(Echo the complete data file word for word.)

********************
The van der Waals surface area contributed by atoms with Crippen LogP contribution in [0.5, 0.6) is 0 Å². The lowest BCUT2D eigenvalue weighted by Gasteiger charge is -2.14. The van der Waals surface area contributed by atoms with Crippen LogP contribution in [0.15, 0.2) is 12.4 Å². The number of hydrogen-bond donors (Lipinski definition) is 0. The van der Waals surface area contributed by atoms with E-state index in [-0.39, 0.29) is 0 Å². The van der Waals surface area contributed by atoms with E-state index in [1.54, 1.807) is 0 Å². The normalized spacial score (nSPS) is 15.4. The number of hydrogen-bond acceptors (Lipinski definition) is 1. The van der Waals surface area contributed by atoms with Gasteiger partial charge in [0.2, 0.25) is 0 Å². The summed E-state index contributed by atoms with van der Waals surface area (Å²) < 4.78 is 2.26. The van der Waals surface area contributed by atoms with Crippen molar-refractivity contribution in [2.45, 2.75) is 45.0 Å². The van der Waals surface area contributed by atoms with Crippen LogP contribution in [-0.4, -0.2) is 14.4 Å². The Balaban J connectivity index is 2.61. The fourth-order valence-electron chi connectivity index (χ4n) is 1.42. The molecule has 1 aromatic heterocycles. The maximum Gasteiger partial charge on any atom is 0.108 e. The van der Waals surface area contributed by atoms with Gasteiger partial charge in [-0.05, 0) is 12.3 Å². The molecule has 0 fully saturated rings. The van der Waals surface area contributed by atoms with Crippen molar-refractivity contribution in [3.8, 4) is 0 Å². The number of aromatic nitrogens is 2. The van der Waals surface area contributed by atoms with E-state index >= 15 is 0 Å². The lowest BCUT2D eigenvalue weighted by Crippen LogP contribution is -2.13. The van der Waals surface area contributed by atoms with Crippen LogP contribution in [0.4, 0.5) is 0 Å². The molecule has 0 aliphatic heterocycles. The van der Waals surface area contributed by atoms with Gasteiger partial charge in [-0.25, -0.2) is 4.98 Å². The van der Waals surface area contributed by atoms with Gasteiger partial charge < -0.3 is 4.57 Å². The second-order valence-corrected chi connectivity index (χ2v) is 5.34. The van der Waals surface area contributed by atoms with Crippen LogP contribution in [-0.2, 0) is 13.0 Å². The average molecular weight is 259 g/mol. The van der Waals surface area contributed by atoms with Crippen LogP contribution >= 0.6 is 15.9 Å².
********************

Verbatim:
The van der Waals surface area contributed by atoms with Crippen LogP contribution in [0.5, 0.6) is 0 Å². The lowest BCUT2D eigenvalue weighted by Gasteiger charge is -2.14. The van der Waals surface area contributed by atoms with Crippen LogP contribution in [0.15, 0.2) is 12.4 Å². The number of hydrogen-bond donors (Lipinski definition) is 0. The van der Waals surface area contributed by atoms with E-state index in [-0.39, 0.29) is 0 Å². The van der Waals surface area contributed by atoms with E-state index in [1.54, 1.807) is 0 Å². The normalized spacial score (nSPS) is 15.4. The number of hydrogen-bond acceptors (Lipinski definition) is 1. The van der Waals surface area contributed by atoms with Gasteiger partial charge in [0.2, 0.25) is 0 Å². The summed E-state index contributed by atoms with van der Waals surface area (Å²) < 4.78 is 2.26. The van der Waals surface area contributed by atoms with Crippen molar-refractivity contribution in [2.45, 2.75) is 45.0 Å². The van der Waals surface area contributed by atoms with Crippen LogP contribution in [-0.4, -0.2) is 14.4 Å². The Balaban J connectivity index is 2.61. The fourth-order valence-electron chi connectivity index (χ4n) is 1.42. The molecule has 1 aromatic heterocycles. The maximum Gasteiger partial charge on any atom is 0.108 e. The van der Waals surface area contributed by atoms with Gasteiger partial charge in [-0.05, 0) is 12.3 Å². The molecule has 0 fully saturated rings. The van der Waals surface area contributed by atoms with Crippen molar-refractivity contribution in [3.8, 4) is 0 Å². The number of aromatic nitrogens is 2. The van der Waals surface area contributed by atoms with E-state index >= 15 is 0 Å². The lowest BCUT2D eigenvalue weighted by Crippen LogP contribution is -2.13. The van der Waals surface area contributed by atoms with Crippen LogP contribution in [0.4, 0.5) is 0 Å². The molecule has 0 aliphatic heterocycles. The van der Waals surface area contributed by atoms with Gasteiger partial charge in [-0.25, -0.2) is 4.98 Å². The van der Waals surface area contributed by atoms with Gasteiger partial charge < -0.3 is 4.57 Å². The second-order valence-corrected chi connectivity index (χ2v) is 5.34. The van der Waals surface area contributed by atoms with Crippen LogP contribution in [-0.2, 0) is 13.0 Å². The average molecular weight is 259 g/mol. The van der Waals surface area contributed by atoms with Crippen LogP contribution >= 0.6 is 15.9 Å².